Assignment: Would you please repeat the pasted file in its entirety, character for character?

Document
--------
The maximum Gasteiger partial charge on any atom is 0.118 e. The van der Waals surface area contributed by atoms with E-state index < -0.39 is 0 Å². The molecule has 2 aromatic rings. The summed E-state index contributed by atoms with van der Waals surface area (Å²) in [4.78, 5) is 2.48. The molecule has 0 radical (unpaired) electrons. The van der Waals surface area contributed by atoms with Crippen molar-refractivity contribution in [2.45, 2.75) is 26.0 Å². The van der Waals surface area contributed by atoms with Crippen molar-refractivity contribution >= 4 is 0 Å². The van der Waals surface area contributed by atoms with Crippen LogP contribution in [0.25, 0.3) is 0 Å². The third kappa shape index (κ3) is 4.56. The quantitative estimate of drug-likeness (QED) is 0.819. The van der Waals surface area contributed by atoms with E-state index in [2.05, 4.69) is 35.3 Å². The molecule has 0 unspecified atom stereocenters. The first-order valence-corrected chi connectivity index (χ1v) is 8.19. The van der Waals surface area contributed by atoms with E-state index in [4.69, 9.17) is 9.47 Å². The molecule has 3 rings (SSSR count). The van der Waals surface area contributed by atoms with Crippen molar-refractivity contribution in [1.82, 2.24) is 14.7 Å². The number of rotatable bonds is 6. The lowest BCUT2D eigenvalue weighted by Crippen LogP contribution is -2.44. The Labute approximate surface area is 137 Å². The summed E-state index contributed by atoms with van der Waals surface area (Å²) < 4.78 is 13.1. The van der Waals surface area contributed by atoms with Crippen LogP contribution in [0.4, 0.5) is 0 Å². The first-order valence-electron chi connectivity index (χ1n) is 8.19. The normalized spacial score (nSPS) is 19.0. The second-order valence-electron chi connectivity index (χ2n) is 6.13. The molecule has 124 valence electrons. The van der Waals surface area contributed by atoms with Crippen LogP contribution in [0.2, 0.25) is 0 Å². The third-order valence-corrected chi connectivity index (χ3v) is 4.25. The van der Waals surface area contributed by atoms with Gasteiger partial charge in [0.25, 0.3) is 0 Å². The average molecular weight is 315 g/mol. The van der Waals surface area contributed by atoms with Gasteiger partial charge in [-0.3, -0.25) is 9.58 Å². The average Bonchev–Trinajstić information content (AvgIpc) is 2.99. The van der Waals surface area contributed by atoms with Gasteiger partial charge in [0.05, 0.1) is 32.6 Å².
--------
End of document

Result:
The maximum Gasteiger partial charge on any atom is 0.118 e. The van der Waals surface area contributed by atoms with E-state index < -0.39 is 0 Å². The molecule has 2 aromatic rings. The summed E-state index contributed by atoms with van der Waals surface area (Å²) in [4.78, 5) is 2.48. The molecule has 0 radical (unpaired) electrons. The van der Waals surface area contributed by atoms with Crippen molar-refractivity contribution in [2.45, 2.75) is 26.0 Å². The van der Waals surface area contributed by atoms with Crippen molar-refractivity contribution >= 4 is 0 Å². The van der Waals surface area contributed by atoms with Crippen LogP contribution in [0.25, 0.3) is 0 Å². The third kappa shape index (κ3) is 4.56. The quantitative estimate of drug-likeness (QED) is 0.819. The van der Waals surface area contributed by atoms with E-state index in [2.05, 4.69) is 35.3 Å². The molecule has 0 unspecified atom stereocenters. The first-order valence-corrected chi connectivity index (χ1v) is 8.19. The van der Waals surface area contributed by atoms with E-state index in [4.69, 9.17) is 9.47 Å². The molecule has 3 rings (SSSR count). The van der Waals surface area contributed by atoms with Crippen molar-refractivity contribution in [1.82, 2.24) is 14.7 Å². The number of rotatable bonds is 6. The lowest BCUT2D eigenvalue weighted by Crippen LogP contribution is -2.44. The Labute approximate surface area is 137 Å². The summed E-state index contributed by atoms with van der Waals surface area (Å²) < 4.78 is 13.1. The van der Waals surface area contributed by atoms with Crippen LogP contribution in [0.4, 0.5) is 0 Å². The first-order valence-electron chi connectivity index (χ1n) is 8.19. The normalized spacial score (nSPS) is 19.0. The second-order valence-electron chi connectivity index (χ2n) is 6.13. The molecule has 124 valence electrons. The van der Waals surface area contributed by atoms with Crippen LogP contribution in [0.2, 0.25) is 0 Å². The third-order valence-corrected chi connectivity index (χ3v) is 4.25. The van der Waals surface area contributed by atoms with Gasteiger partial charge in [0.25, 0.3) is 0 Å². The average molecular weight is 315 g/mol. The van der Waals surface area contributed by atoms with Gasteiger partial charge in [-0.3, -0.25) is 9.58 Å². The average Bonchev–Trinajstić information content (AvgIpc) is 2.99. The van der Waals surface area contributed by atoms with Gasteiger partial charge in [0.05, 0.1) is 32.6 Å².